There are plenty of social media platforms on the market, but choosing which platforms to utilize can have a lasting impact on your business and personal promotion. With rumors of Instagram incorporating live video streaming and Twitter’s surprise decision to shut down Vine, the six-second video capture app it acquired just four years ago, the social media platforms you choose to implement into your marketing strategy matter.
AS THE MARKETING DIRECTOR FOR A TENUREDSTAFFING AGENCY
As the marketing director for a tenured staffing agency, I wouldn’t recommend being on every social media platform. Be cautious before joining in on the market’s newest and most popular trend (i.e. Vine). However, it is important not to limit yourself or your business to just one platform’s user demographic reach. One platform may deliver substantial results for one industry, but then have no correlation to a different audience.
THE ONE CONSISTENT MISTAKE I SEE WHEN IT COMES TO SOCIA MEDIA MARKETING
The one consistent mistake I see when it comes to social media marketing is broadly using social media platforms that fail to support your underlying agenda. When I began my career, social media management was imperative to our firm’s marketing strategy. Little did I know, my employer, who has been in business much longer than the term social media has even existed, had a social media account for numerous social media platforms available to the public. Tumblr, Vine… you name it, we had an unattended account with little branding and content.
While restructuring our social media accounts, the decision to create a Pinterest account was something I couldn’t get behind. I tried to understand why Pinterest should be implemented into our strategy in the first place. Where did this fit into our overall objective? And how would this platform distribute our industry insight, showcase our job openings, and communicate effectively with customers/clients while attracting new business through increased brand awareness? Trying to promote employment services to users looking to pin recipes or gift ideas was far from ideal.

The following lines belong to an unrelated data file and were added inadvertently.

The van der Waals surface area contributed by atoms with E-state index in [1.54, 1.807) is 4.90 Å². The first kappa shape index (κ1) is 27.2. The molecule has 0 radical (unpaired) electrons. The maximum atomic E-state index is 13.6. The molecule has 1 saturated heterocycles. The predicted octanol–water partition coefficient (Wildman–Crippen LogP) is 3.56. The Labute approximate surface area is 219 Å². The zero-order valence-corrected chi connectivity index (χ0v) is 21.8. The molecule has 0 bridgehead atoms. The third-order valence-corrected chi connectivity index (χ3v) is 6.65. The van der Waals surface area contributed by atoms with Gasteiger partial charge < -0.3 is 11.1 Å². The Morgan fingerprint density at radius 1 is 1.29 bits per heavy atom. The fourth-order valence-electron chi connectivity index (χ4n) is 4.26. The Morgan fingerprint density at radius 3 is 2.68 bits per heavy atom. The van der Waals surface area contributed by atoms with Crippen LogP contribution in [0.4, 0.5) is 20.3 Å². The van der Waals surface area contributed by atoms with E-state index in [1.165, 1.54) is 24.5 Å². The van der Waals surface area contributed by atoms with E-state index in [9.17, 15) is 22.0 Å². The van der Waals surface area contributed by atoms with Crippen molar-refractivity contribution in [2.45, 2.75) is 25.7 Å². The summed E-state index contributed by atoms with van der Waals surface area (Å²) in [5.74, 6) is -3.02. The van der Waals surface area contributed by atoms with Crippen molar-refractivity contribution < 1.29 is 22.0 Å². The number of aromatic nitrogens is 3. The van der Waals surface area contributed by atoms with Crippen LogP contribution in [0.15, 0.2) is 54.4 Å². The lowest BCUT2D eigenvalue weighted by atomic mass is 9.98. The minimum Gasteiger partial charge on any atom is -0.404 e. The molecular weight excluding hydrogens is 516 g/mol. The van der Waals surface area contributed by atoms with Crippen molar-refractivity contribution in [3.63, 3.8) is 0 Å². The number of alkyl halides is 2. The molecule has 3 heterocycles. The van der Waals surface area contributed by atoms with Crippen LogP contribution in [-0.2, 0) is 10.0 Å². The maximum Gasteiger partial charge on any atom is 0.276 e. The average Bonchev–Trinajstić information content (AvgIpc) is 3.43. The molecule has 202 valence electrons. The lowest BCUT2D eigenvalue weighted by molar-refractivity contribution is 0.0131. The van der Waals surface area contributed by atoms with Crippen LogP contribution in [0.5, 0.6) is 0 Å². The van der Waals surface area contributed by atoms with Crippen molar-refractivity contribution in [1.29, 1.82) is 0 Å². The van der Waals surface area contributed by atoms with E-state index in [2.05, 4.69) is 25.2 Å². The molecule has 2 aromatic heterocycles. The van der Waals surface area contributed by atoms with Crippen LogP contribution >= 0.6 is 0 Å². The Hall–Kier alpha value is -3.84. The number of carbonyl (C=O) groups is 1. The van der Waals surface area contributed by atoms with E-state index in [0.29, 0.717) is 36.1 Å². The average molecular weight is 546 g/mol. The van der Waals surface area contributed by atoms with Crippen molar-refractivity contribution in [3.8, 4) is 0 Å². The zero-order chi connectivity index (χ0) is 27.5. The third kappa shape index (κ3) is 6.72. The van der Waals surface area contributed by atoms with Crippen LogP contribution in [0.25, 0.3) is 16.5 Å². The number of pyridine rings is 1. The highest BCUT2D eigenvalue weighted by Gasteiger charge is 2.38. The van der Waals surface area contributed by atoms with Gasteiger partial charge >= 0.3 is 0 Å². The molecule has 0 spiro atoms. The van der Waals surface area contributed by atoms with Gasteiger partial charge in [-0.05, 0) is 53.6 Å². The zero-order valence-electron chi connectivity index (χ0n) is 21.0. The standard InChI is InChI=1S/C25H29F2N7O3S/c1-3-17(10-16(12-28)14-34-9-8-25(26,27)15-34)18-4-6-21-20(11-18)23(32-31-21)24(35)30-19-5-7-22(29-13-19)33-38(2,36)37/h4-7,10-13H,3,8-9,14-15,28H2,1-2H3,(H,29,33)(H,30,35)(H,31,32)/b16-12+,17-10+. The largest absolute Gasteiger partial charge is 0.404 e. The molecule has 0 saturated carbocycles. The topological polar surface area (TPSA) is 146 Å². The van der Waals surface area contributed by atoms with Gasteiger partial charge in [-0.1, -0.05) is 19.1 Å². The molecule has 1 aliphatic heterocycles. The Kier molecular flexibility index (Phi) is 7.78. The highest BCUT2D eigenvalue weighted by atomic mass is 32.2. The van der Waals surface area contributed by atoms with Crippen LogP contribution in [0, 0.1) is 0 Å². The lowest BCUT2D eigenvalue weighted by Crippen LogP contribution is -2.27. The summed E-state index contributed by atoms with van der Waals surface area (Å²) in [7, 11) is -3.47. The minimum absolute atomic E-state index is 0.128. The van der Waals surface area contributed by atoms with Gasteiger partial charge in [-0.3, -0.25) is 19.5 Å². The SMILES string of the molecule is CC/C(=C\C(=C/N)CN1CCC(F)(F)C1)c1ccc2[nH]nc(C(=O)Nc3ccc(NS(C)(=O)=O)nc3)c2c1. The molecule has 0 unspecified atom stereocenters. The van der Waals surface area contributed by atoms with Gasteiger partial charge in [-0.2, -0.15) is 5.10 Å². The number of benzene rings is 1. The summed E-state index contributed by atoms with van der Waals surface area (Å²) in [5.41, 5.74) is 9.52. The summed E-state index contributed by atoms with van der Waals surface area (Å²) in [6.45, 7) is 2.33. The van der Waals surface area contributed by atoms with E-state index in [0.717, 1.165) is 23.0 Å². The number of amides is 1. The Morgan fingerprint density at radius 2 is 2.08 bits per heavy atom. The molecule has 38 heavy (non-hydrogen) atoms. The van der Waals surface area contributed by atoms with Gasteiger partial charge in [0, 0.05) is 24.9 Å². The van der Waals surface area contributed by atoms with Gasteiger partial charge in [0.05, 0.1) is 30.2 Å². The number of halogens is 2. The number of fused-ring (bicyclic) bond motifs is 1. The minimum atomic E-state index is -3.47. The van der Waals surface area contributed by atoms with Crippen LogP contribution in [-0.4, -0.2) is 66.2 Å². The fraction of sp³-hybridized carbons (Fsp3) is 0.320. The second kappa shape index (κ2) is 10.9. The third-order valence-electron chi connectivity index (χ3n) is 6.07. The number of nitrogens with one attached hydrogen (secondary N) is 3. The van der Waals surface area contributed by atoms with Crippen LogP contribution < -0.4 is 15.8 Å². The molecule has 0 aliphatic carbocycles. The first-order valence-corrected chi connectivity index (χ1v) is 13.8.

Subsequently, I came to the conclusion that our organization was too quick to chime in on what was “in” at the time. Because of this, our social media strategy was being partially ignored and spread too thin to maintain it successfully. This realization was my first of many lessons in social media marketing: You should only utilize social media platforms that will allow you to market towards a tailored audience that supports your organization’s overall strategy, while at the same time providing mutual communication and beneficial information.